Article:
How live is live electronica? Interview with Audio Pervert Samrat Bee
Just how live is live electronica? Somewhere between The Fat of the Land and Untrue, a lot of people sold their synthesizers and bought Macbooks. What ensued was a half-decade of slouch back MIDI loop triggering. The laptop turned tracks into monoliths sculpted elsewhere, put in front of crowds to gawp at like art museum exhibits. Gone were the outbursts of spontaneity treading from one moment to another. The guys on stage never made eye contact.
When I ask Samrat Bee, who some refer to as Audiopervert, part of self-described beat punk outfit Teddy Boy Kill what’s been up, he lights a clip on the stove and tells me his bandmate Ashhar is writing software for Microsoft Kinect which makes music when you move. Fifteen minutes later, he’ll say, “Around 2006, I felt there’s sense in playing this kind of music live rather than just sticking to the studio and admiring it.”
Teddy Boy Kill began in 2007, around the time Jonny Greenwood announced the new Radiohead album would see a pay what you want release. Back then it was just Ashhar and him. “We’d known each other for a while so we decided we’ll try and take on electronic music as a core,” he says. “But nothing happened till about middle 2008 because we were just sitting at home, making music, trying to create an identity for the band so as to say that tomorrow if we had to go out and play, what is it that we should do and shouldn’t.” He calls this their teething period.
What do Teddy Boy Kill sound like? It’s dance music to soundtrack excursions to the wrong end of town. Steady rhythms tense enough to split sinews hold Ashhar’s borderline snarl on their backs. It’s neon tainted with grit. “If you compare the music of Sigur Ros to that of The Prodigy,” says Bee, “you’ll know one comes from a beautiful place and the other from a dark, hardcore place. It speaks for itself. Me, I live in one of the most chaotic and busy places in the world.”
The pent-up discontent the music exudes is reinforced by the words sung over it. “Lyrically, music is a reflection of what you see in society or what bothers you, what makes you happy or what doesn’t, what frustrates you or what puzzles you. For instance, we wrote a song for Wild City called FuckZION. It’s a clear message against the whole Zionistic policy of certain people of holding wealth and not making it accessible to the people.
“Another track of ours, Busy!Pimp is about how society always tells you that you gotta be busy and proactive and show the world that you are worth something otherwise we don’t want you. Even if you take the band’s name, Teddy Boy is a slang or slur that denotes somebody who is uptight and does not believe in having fun or treating people equally. How what we think reflects in our music, you can hear it I guess, there’s no point in explaining it, which is what I’m trying to do right now.”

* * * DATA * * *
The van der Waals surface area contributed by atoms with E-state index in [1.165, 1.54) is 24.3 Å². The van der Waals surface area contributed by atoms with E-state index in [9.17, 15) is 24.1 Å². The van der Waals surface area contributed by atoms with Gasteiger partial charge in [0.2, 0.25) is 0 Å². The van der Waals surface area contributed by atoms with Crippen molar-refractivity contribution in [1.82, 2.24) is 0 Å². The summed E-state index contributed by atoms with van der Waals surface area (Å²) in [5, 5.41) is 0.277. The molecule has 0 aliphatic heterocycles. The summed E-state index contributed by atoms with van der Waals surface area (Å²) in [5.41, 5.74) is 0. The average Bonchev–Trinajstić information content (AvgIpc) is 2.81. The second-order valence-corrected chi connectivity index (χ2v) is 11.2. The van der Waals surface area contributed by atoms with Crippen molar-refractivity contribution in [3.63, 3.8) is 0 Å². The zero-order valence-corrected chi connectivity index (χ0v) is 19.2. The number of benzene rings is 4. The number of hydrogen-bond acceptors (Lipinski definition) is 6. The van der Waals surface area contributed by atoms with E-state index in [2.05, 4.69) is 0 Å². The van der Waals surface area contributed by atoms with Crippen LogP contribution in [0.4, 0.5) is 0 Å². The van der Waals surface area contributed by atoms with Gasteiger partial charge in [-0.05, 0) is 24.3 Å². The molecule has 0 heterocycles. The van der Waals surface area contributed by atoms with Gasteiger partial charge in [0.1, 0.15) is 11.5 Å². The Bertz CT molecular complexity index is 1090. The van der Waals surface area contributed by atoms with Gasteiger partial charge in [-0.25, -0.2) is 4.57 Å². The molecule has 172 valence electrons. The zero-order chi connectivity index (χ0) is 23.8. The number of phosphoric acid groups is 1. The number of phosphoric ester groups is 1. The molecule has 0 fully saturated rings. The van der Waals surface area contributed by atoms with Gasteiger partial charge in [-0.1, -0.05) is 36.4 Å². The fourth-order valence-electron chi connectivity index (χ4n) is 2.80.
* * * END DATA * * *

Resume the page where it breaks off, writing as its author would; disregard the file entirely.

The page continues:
As they stand today, they’re a trio with brain-like duplicity in function. What you hear over Soundcloud is the conscious half — tracks devised, designed, sculpted under optimal studio conditions. They key word here is ‘tracks’, these don’t cross the seven minute barrier. What you hear on stage is the subconscious. Deconstructions of their own compositions that sprawl on sometimes beyond the sixty minute mark. Member number three, Akshat, plays live drums during these.
“We got Akshat in because there came a point where Ashhar and I felt that we saturated the bandwidth of the band in terms of electronic output. It was like, ‘You guys are same in the nightclub as you are on a Sunday morning on stage.’ We thought, ‘Why should we be the same?’ And since we’ve had a close association with Akshat, since he’s a filmmaker and we’ve worked with him before, and he wanted to move into stuff which was away from post-rock, which is his background, to stuff closer to what he’s been listening to for the last three or four years, it just kinda came together.”
“The drum kit is a very loud and powerful instrument. We started writing music around it and tried to control this beast within our circumference. Now, where we’ve reached is we write songs which, when you’ll hear for the first time, you might think we’ve moved to a different sound. But if you hear us live, you’ll hear that with a drum kit — an acoustic instrument with such loud dynamics, the music kinda takes another step.”
“So when Ashar said, ‘I’d like to play’, we said, ‘That’s great!’ I remember this one afternoon we saw a three-hour documentary on Soulwax. They’re a pretty rocking band out of Belgium, they used to be called 2manydjs. There were four or five musicians who loved DJing and they used to go on stage and DJ, so people were like, ‘Why don’t you just do what you do best?’ So they kinda turned it back, and they have a drummer, a bass player and two or three guys using five or six synths. When we saw that, we thought we could do this, we could at least try. So once we tried, it turned out to be a lot of fun. The boundaries of our music got expanded.”
As is apparent, every creative maneuver the group makes is a boulder hurled at the wall in today’s electronic music scene that stands between musicians and crowds. They turn the immediacy and fervency of their immediate surroundings into soundwaves which they then take apart and reassemble on stage. Teddy Boy Kill is as live as electronic music gets, it’s the future sound of Delhi.
written by Ritwik Deshpande